MERRIAM, KAN. — Seaboard Corp. posted operating income of $151 million in its Commodity Trading and Milling (CT&M) segment during the fiscal year ended Dec. 31, 2022, up 148% from $61 million in fiscal 2021 and compared with $118 million in fiscal 2020.
Seaboard said the increase in operating income primarily reflected higher margins on certain commodities, costs associated with operational changes recorded in 2021 not repeated in the current year, and derivative contract gains of $7 million related to the change in mark-to-market adjustments compared to losses of $7 million in 2021.
“Due to worldwide commodity price fluctuations, the uncertain political and economic conditions in the countries in which this segment operates and the volatility in the commodity markets and the ongoing impacts of the COVID-19 pandemic, including variants, management is unable to predict sales and operating results for this segment for future periods,” Seaboard noted in a Feb. 14 filing with the US Securities and Exchange Commission. “However, management anticipates positive operating income for this segment in 2022, excluding the effects of mark-to-market derivative contracts.”
Had Seaboard not applied mark-to-market accounting to its derivative instruments, operating income in the segment would have been $144 million.
Net sales for the segment during fiscal 2022 totaled $6.29 billion, up 22% from $5.15 billion in fiscal 2021. The increase primarily reflected higher sales prices of most commodities and, to a lesser extent, higher volumes to third-party customers, partially offset by lower volumes to affiliates due to timing of shipments, Seaboard said.
During fiscal 2022, Seaboard said its CT&M segment sold its Brazilian flour milling operations primarily for cash proceeds of $6 million.
Seaboard’s CT&M segment operates milling facilities at 13 locations in 9 countries and has 11 trading offices in 10 countries. The milling facilities located in Ecuador, Ghana, Guyana, Mozambique, Peru, Republic of Congo, and Zambia own the land and plants. There are additional milling facilities located in Ivory Coast, Republic of Congo, Senegal and Zambia where the land is leased under long-term agreements. These facilities produce approximately two million tonnes of wheat flour, maize meal, manufactured feed and oilseed crush commodities per year in addition to other related grain-based products, Seaboard noted in the SEC filing.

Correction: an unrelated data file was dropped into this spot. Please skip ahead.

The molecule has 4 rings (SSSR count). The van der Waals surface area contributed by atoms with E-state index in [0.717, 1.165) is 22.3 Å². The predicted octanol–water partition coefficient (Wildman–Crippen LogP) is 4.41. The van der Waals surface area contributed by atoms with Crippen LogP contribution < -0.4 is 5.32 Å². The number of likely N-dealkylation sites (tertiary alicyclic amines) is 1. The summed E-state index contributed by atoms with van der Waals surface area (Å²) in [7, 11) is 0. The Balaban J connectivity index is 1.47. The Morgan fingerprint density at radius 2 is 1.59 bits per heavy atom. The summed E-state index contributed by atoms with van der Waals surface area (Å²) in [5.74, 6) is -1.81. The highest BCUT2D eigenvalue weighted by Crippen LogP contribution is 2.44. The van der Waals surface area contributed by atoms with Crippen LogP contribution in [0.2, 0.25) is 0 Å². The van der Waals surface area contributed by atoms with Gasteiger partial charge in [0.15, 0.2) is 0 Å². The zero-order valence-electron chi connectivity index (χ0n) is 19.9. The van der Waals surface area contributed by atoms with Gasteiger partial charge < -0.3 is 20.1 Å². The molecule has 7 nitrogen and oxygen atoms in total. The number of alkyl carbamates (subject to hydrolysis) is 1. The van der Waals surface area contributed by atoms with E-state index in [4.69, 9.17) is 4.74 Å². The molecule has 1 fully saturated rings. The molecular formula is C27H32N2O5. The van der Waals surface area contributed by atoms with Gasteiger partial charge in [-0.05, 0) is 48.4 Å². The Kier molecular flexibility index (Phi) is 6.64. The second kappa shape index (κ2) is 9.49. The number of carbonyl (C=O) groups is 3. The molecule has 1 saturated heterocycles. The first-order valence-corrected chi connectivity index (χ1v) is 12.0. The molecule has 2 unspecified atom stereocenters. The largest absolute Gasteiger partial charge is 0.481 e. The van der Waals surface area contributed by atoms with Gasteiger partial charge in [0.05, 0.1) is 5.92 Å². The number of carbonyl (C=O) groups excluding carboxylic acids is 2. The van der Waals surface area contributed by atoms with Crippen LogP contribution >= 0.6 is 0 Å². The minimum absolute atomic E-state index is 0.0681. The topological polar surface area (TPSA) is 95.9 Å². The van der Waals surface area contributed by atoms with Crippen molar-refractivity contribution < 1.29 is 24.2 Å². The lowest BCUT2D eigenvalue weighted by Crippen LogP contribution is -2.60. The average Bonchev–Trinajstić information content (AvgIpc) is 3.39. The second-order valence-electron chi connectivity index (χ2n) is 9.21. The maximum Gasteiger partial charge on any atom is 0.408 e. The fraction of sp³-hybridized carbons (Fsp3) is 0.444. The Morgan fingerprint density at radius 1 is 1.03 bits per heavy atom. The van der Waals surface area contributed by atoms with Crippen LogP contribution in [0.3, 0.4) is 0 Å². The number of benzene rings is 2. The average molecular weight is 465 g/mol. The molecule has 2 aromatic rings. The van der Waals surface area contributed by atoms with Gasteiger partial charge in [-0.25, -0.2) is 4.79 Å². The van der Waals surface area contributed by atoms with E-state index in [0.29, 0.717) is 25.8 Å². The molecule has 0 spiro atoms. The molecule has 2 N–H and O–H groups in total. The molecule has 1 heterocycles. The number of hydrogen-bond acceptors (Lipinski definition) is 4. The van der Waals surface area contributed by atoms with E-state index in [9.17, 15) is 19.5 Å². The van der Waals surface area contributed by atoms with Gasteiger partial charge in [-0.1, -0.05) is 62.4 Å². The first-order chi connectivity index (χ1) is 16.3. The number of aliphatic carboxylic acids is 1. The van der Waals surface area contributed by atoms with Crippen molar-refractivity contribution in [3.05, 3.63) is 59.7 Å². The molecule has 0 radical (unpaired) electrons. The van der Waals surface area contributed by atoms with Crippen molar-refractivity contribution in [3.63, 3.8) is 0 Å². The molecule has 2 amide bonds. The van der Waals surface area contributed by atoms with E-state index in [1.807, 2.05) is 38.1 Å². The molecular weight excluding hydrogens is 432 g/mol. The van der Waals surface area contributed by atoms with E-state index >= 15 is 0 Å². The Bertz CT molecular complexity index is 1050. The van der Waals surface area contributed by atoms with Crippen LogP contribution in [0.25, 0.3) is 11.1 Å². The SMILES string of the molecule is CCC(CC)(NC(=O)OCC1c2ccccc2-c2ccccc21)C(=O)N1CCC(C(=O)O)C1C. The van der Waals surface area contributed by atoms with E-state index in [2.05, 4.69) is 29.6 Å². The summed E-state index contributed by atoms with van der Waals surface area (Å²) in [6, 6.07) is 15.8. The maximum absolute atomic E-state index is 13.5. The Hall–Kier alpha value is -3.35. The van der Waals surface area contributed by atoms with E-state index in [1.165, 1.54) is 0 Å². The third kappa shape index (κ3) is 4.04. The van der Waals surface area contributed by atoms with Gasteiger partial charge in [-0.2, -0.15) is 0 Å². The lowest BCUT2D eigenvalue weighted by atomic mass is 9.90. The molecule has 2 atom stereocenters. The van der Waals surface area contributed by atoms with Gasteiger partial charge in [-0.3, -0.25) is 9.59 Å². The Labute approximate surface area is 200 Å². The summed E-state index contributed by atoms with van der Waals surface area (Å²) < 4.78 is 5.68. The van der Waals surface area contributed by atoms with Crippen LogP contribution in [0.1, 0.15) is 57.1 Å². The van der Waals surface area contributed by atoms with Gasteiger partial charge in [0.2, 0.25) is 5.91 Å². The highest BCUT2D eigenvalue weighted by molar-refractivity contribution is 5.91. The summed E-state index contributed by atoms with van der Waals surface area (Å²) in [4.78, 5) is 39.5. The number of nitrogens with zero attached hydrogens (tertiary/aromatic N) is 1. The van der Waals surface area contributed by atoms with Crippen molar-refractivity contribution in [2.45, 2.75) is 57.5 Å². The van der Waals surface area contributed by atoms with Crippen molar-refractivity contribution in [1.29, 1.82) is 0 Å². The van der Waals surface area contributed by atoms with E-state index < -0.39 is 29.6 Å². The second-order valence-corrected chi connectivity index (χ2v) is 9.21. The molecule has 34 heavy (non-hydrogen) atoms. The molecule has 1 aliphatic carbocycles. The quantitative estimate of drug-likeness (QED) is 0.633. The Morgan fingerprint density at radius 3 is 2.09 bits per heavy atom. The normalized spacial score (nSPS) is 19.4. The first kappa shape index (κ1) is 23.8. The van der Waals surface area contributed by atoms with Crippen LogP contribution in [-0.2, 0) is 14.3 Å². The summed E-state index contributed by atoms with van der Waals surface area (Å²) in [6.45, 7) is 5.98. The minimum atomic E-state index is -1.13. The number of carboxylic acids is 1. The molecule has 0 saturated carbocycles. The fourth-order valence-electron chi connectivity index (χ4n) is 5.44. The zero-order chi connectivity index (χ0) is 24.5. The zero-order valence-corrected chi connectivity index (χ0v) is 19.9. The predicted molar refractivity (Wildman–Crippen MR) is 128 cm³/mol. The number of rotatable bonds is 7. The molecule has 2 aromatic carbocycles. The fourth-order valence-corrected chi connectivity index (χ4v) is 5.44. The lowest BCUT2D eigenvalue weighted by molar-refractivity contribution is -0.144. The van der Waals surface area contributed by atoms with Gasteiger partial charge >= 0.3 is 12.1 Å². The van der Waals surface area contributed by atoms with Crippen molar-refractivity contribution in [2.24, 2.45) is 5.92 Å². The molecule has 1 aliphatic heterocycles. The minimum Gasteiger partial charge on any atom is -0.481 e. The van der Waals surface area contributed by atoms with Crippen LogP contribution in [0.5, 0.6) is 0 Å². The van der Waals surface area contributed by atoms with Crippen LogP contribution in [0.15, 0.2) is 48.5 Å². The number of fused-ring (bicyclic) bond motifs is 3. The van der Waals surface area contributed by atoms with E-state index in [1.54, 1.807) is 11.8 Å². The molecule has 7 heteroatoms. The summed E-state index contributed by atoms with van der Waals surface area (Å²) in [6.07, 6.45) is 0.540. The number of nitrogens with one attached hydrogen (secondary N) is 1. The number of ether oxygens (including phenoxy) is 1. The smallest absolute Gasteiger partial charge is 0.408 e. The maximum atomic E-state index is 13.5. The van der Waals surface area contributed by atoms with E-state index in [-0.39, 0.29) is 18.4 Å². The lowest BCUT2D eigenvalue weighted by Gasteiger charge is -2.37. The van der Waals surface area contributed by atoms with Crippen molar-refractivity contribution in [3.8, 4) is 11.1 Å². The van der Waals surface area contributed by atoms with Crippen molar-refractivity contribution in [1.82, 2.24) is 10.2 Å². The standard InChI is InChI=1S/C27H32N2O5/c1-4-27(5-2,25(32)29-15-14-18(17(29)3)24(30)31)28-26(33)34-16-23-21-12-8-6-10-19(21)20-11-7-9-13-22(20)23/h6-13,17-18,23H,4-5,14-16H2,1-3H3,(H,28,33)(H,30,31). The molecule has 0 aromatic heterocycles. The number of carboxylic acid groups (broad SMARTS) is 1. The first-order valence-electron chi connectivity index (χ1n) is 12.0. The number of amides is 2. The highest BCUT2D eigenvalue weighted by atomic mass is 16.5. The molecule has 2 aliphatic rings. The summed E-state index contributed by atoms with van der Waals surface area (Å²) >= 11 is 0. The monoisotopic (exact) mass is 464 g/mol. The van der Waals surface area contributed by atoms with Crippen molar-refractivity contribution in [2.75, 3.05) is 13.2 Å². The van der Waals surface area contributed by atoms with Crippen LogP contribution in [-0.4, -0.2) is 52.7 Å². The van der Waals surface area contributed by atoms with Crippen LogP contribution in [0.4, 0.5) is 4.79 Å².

“Certain foreign milling operations may operate at less than full capacity due to low demand, poor consumer purchasing power, excess milling capacity in their competitive environment or imported flour,” Seaboard said.
Seaboard’s CT&M segment also owns three 18,900-tonne deadweight dry bulk vessels and charters between 26 to 55 bulk vessels with deadweights of up to 176,000 tonnes under short-term agreements.
In the SEC filing, Seaboard said it invested $474 million in property, plant and equipment in fiscal 2022, of which $315 million was in the Pork segment and $136 million in the Marine segment. For 2023, Seaboard said management has budgeted capital expenditures totaling approximately $750 million, mostly in the Pork and Marine segments.Overall, Seaboard in fiscal 2022 posted net earnings of $580 million, equal to $499.66 per share on the common stock, up from $570 million, or $490.36 per share, in fiscal 2021. Net sales were $11.24 billion in fiscal 2022, up 22% from $9.23 billion in the same period a year ago.